Today’s news review responds to the Education Select Committee’s report on social work reform.
Social work reform
The Education Select Committee has today, 13 July, published a report claiming that our proposals to reform social work have significant weaknesses. The report’s publication coincides with the Committee stage of our Children and Social Work Bill.
We agree with the Education Select Committee that work is needed to improve its quality – but they fail to acknowledge the significant investment and reforms we are making in order to do this.
We are clear that social work is one of our most important public services and has the ability to transform the lives of some of the most vulnerable people in our society. We are already spending £700 million in training and recruitment and have committed a further £200 million for projects designed to increase the quality of the profession.
The Children and Social Work Bill will mean that the profession is overseen by a third party regulator, as well as the Secretary of State. Our reforms to regulation are about enabling the profession to achieve their ambitions for the people they serve. The new regulator will initially be established as an executive agency jointly supported by both the Department of Health and Department for Education and this will be reviewed after three years.
We are firmly committed to maintaining a single social work profession, to drive the highest standards for both adults and children. We have already appointed two Chief Social Workers in recognition of the different contexts of children’s and adult social care in which they operate. They each have specialist skills and knowledge of the unique challenges of their respective areas.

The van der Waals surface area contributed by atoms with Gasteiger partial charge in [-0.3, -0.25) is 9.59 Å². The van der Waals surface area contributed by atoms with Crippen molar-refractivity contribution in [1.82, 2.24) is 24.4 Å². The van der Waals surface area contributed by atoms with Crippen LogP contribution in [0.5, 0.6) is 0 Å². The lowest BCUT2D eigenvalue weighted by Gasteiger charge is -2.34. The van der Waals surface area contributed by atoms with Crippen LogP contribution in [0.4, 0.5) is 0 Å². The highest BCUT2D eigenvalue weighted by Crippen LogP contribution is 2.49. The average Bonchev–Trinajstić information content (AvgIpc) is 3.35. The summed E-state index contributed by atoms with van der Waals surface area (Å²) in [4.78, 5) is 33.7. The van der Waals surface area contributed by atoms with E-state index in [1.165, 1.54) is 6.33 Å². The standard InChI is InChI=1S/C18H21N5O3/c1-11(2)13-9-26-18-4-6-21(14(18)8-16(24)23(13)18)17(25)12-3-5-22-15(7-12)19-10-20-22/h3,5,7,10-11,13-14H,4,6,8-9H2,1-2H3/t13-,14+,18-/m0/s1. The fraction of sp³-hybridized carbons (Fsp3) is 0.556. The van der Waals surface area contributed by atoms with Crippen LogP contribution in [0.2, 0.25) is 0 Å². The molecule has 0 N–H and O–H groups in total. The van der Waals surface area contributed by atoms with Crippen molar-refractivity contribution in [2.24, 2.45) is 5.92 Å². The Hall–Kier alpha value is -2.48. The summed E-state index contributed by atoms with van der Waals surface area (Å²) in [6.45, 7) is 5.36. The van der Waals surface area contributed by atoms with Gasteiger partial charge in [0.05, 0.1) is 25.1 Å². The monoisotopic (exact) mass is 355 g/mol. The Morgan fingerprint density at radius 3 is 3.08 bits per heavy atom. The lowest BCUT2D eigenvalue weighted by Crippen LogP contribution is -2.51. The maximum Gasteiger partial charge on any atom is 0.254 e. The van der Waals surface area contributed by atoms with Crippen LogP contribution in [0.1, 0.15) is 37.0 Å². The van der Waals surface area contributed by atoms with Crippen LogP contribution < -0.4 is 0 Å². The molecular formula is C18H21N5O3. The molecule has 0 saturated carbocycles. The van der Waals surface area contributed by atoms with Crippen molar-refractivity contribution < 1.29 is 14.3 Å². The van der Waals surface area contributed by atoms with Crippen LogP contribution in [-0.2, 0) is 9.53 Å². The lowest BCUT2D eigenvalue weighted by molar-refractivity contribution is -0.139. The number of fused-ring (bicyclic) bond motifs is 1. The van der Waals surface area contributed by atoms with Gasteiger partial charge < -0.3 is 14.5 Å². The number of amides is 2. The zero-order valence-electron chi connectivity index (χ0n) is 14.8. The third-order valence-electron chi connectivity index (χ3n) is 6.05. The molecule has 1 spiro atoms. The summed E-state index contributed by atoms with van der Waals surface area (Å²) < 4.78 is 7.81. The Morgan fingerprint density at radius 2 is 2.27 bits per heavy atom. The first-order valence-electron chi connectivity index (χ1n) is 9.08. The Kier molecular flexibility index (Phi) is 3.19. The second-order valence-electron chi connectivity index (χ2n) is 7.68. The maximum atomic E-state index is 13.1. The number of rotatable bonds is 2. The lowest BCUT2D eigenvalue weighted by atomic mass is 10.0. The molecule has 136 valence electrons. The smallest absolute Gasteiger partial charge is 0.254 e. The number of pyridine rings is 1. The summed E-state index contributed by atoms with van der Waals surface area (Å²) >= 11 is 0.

A Department for Education spokesperson said:
We agree with the Education Select Committee, both that social work is one of our most important public services and that work is needed to improve its quality. Excellent social work transforms lives – that’s why the government has invested over £700 million in training and recruitment, why we have committed a further £200m to innovation projects intended to increase the quality of social care practice and why we intend to accredit every children and family social worker in the country to a high standard.
We know from experience that any new professional body needs the support of the workforce. Despite investing over £8m of public money, the College of Social Work could not get the membership it needed to succeed. The proposal to set up a specialist regulator will be developed in conjunction with the profession, and responds to the need to raise standards.
Minister Edward Timpson has responded recently to criticism of the Bill in a letter which was published in the Guardian and in full here.